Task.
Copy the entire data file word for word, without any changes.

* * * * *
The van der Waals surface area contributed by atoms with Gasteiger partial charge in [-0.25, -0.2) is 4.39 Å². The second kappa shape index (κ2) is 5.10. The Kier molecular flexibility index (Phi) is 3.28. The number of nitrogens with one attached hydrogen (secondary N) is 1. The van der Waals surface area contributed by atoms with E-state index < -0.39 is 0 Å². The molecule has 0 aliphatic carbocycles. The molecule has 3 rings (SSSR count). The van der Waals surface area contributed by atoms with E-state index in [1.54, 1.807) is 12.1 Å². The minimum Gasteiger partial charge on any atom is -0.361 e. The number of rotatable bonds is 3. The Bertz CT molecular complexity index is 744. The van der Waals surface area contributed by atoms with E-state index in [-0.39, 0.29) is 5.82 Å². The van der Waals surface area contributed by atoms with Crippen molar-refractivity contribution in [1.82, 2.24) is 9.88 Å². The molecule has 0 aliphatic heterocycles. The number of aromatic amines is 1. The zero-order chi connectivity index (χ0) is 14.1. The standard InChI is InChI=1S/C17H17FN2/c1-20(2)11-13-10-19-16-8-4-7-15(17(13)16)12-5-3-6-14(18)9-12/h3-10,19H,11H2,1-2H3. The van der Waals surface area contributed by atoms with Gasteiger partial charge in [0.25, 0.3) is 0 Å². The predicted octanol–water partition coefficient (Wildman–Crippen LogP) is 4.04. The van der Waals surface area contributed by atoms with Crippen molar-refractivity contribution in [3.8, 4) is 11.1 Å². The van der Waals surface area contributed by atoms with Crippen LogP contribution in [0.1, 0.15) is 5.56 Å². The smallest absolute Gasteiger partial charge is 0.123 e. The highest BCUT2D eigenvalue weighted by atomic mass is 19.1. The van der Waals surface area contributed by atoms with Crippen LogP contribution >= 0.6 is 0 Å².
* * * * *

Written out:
The van der Waals surface area contributed by atoms with Gasteiger partial charge in [-0.25, -0.2) is 4.39 Å². The second kappa shape index (κ2) is 5.10. The Kier molecular flexibility index (Phi) is 3.28. The number of nitrogens with one attached hydrogen (secondary N) is 1. The van der Waals surface area contributed by atoms with E-state index < -0.39 is 0 Å². The molecule has 0 aliphatic carbocycles. The molecule has 3 rings (SSSR count). The van der Waals surface area contributed by atoms with E-state index in [1.54, 1.807) is 12.1 Å². The minimum Gasteiger partial charge on any atom is -0.361 e. The number of rotatable bonds is 3. The Bertz CT molecular complexity index is 744. The van der Waals surface area contributed by atoms with E-state index in [-0.39, 0.29) is 5.82 Å². The van der Waals surface area contributed by atoms with Crippen molar-refractivity contribution in [1.82, 2.24) is 9.88 Å². The molecule has 0 aliphatic heterocycles. The number of aromatic amines is 1. The zero-order chi connectivity index (χ0) is 14.1. The standard InChI is InChI=1S/C17H17FN2/c1-20(2)11-13-10-19-16-8-4-7-15(17(13)16)12-5-3-6-14(18)9-12/h3-10,19H,11H2,1-2H3. The van der Waals surface area contributed by atoms with Gasteiger partial charge in [0.25, 0.3) is 0 Å². The predicted octanol–water partition coefficient (Wildman–Crippen LogP) is 4.04. The van der Waals surface area contributed by atoms with Crippen molar-refractivity contribution in [3.8, 4) is 11.1 Å². The van der Waals surface area contributed by atoms with Crippen LogP contribution in [0.1, 0.15) is 5.56 Å². The smallest absolute Gasteiger partial charge is 0.123 e. The highest BCUT2D eigenvalue weighted by atomic mass is 19.1. The van der Waals surface area contributed by atoms with Crippen LogP contribution >= 0.6 is 0 Å².